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A friend to artists, an inspiration to students, Alex Rosenberg lived a life of activism and reinvention

The businessman-turned-gallerist has died at 103

Long after I feared asking someone of his advanced age to give up his time, Alex J. Rosenberg insisted upon returning annually to speak to my undergraduate class on the art market. My students, at Baruch College in the City University of New York, loved hearing Alex, a natural raconteur, tell stories about working with artists like Salvador Dali or Sonia Delaunay. Some still inquire years later about the man who had offered them not only vivid accounts of bygone eras, but also insight into the scandals of the contemporary art market.

Alex recently told an interviewer, “I don’t touch contemporary art because not only does it baffle me, but you can’t come up with any hard evidence. It’s a gamble.” Refusing to retire when he closed his Manhattan art gallery in 1988, Alex reinvented himself as an art appraiser. He fascinated my students as someone who loved his work. The gregarious New Yorker was still working full time when he died of a heart attack in his Manhattan home July 21. He was 103 years old.

Alex’s ventures in the art market began in 1968 when, as a businessman, he got involved financing a portfolio of Salvador Dali’s prints. The project was not going according to plan, so he realized that he needed to intervene to protect his investment. He went to see Dali in Spain to ask him to correct the artwork and then to Paris to supervise the printing. It was the beginning of his friendship with Dali. He eventually became the authority for determining authenticity of Dali’s work; in 2006, he founded the Salvador Dali Research Center to deal with the sale of dubious Dalí works that continue to plague the art market.

Spurred by his success with Dali, in 1969, Alex began to publish artists’ prints under the name Transworld Art, which he later showed at his own gallery. In addition to Dali, among the many artists he published were Alexander Calder, Mark Tobey, Sonia Delaunay, Matta, George Segal, Romare Bearden, Marisol, Rufino Tamayo, Larry Rivers, Lee Krasner, Alex Katz, Jacob Lawrence and Henry Moore.

Alex Rosenberg with Henry Moore in the 1970s. Rosenberg’s gallery represented Moore. Image by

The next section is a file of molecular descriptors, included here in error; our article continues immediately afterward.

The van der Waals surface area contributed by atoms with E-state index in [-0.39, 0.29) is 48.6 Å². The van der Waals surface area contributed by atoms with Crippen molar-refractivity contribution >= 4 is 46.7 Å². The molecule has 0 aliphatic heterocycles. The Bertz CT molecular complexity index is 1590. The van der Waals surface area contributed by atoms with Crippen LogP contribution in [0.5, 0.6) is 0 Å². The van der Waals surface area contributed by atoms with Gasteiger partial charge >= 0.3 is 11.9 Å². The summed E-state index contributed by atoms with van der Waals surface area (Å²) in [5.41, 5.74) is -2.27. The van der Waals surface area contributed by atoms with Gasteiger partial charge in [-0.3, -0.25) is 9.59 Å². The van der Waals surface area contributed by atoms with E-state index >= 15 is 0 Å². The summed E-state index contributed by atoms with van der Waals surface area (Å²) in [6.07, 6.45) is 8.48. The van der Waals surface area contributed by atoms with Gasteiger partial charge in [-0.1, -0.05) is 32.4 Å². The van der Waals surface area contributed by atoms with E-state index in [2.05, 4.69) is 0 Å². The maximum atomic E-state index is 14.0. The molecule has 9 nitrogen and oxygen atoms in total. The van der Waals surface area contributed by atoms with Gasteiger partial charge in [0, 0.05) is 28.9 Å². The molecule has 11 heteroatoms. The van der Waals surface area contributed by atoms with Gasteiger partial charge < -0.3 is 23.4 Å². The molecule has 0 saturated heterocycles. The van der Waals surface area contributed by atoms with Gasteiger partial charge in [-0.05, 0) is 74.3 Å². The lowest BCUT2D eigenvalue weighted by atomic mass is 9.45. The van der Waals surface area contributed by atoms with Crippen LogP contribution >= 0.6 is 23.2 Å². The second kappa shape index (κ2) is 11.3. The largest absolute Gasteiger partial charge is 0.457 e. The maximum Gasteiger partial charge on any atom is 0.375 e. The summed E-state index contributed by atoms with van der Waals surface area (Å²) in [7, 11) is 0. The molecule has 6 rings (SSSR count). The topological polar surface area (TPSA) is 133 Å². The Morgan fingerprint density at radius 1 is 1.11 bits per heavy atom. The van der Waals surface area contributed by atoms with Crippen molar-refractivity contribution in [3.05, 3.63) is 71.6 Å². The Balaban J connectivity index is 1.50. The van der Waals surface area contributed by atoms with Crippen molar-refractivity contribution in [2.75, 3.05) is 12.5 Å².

I was drawn to the Alex Rosenberg Gallery at 20 W. 57 St., which opened in 1978, since it represented Henry Moore, the sculptor who had been the subject of my master’s thesis. When I first met Alex and his wife, Carole (whom he married in 1977), I was just a young curator busy working at the Whitney on a catalogue raisonné of Edward Hopper. But from about 1990, I got to know the Rosenbergs on Eastern Long Island, where we all spent our summers.

I began to realize that Alex was motivated as much by activism as by art. On behalf of 17 art collectors, galleries, artists, art scholars and the New York-based Center for Cuban Studies, in 1988, he had set in motion a successful lawsuit against the U.S. government by the National Emergency Civil Liberties Committee (NECLC) of New York, arguing that First Amendment rights permitted the importation of art from Cuba even though the importation of Cuban merchandise for commerce was otherwise restricted. By 1991, the group won the right for the unrestricted purchase and import of Cuban paintings and drawings. As a result, U.S. galleries and dealers could exhibit the works of Cuban artists and offer them for sale.

Cuba welcomed Alex’s unsolicited support, invited him to visit, teach, meet Fidel Castro, and awarded him its “Order of Culture” in 1995. Soon, Alex and Carol were encouraging friends to join them on cultural trips to Cuba. They arranged for me to give some lectures at the Ludwig Foundation, which was founded in 1995 by the German art patrons and collectors Peter and Irene Ludwig as an autonomous, non-governmental and non-profit public entity that helps protect, preserve, and promote the work of contemporary Cuban artists in and outside of Cuba.

Learning of Alex’s death, the president of Cuba, Miguel Díaz-Canel Bermúdez, tweeted that “a light of sincere love for #Cuba has gone out in New York, where the collector and professor Alex Rosenberg, to whose generous promotional work Cuban art owes so much, has died at the age of 103.”

Rosenberg with Fidel Castro in 2000. Cuba had awarded Rosenberg its “Order of Culture” in 1995. Courtesy of Carole Rosenberg